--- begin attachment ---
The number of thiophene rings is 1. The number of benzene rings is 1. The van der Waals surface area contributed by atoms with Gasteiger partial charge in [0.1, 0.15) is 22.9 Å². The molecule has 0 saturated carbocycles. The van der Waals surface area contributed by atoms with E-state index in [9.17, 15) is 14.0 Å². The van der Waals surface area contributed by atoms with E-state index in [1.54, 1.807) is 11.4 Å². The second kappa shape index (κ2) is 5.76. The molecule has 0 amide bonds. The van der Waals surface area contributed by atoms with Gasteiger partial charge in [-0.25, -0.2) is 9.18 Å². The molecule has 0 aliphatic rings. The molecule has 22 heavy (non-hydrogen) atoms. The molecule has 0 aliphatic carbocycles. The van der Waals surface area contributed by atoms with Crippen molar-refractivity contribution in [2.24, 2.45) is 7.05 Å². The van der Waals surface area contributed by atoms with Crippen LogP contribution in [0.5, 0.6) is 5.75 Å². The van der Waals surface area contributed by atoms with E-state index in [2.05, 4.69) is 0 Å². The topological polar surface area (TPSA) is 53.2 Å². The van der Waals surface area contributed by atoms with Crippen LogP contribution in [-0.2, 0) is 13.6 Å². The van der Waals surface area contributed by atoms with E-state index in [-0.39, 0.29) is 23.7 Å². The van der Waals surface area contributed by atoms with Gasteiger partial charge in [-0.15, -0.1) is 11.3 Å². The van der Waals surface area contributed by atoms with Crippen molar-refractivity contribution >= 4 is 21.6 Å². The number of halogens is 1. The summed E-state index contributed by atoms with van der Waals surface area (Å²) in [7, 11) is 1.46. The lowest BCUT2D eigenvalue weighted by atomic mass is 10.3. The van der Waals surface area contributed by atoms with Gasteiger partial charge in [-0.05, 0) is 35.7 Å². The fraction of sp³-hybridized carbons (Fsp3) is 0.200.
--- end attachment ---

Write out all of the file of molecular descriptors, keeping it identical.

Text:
The number of thiophene rings is 1. The number of benzene rings is 1. The van der Waals surface area contributed by atoms with Gasteiger partial charge in [0.1, 0.15) is 22.9 Å². The molecule has 0 saturated carbocycles. The van der Waals surface area contributed by atoms with E-state index in [9.17, 15) is 14.0 Å². The van der Waals surface area contributed by atoms with E-state index in [1.54, 1.807) is 11.4 Å². The second kappa shape index (κ2) is 5.76. The molecule has 0 amide bonds. The van der Waals surface area contributed by atoms with Gasteiger partial charge in [-0.25, -0.2) is 9.18 Å². The molecule has 0 aliphatic rings. The molecule has 22 heavy (non-hydrogen) atoms. The molecule has 0 aliphatic carbocycles. The van der Waals surface area contributed by atoms with Crippen molar-refractivity contribution in [2.24, 2.45) is 7.05 Å². The van der Waals surface area contributed by atoms with Crippen LogP contribution in [0.5, 0.6) is 5.75 Å². The van der Waals surface area contributed by atoms with E-state index in [2.05, 4.69) is 0 Å². The topological polar surface area (TPSA) is 53.2 Å². The van der Waals surface area contributed by atoms with Crippen LogP contribution in [-0.2, 0) is 13.6 Å². The van der Waals surface area contributed by atoms with E-state index in [-0.39, 0.29) is 23.7 Å². The van der Waals surface area contributed by atoms with Gasteiger partial charge in [-0.15, -0.1) is 11.3 Å². The van der Waals surface area contributed by atoms with Crippen molar-refractivity contribution >= 4 is 21.6 Å². The number of halogens is 1. The summed E-state index contributed by atoms with van der Waals surface area (Å²) in [7, 11) is 1.46. The lowest BCUT2D eigenvalue weighted by atomic mass is 10.3. The van der Waals surface area contributed by atoms with Gasteiger partial charge in [-0.05, 0) is 35.7 Å². The fraction of sp³-hybridized carbons (Fsp3) is 0.200.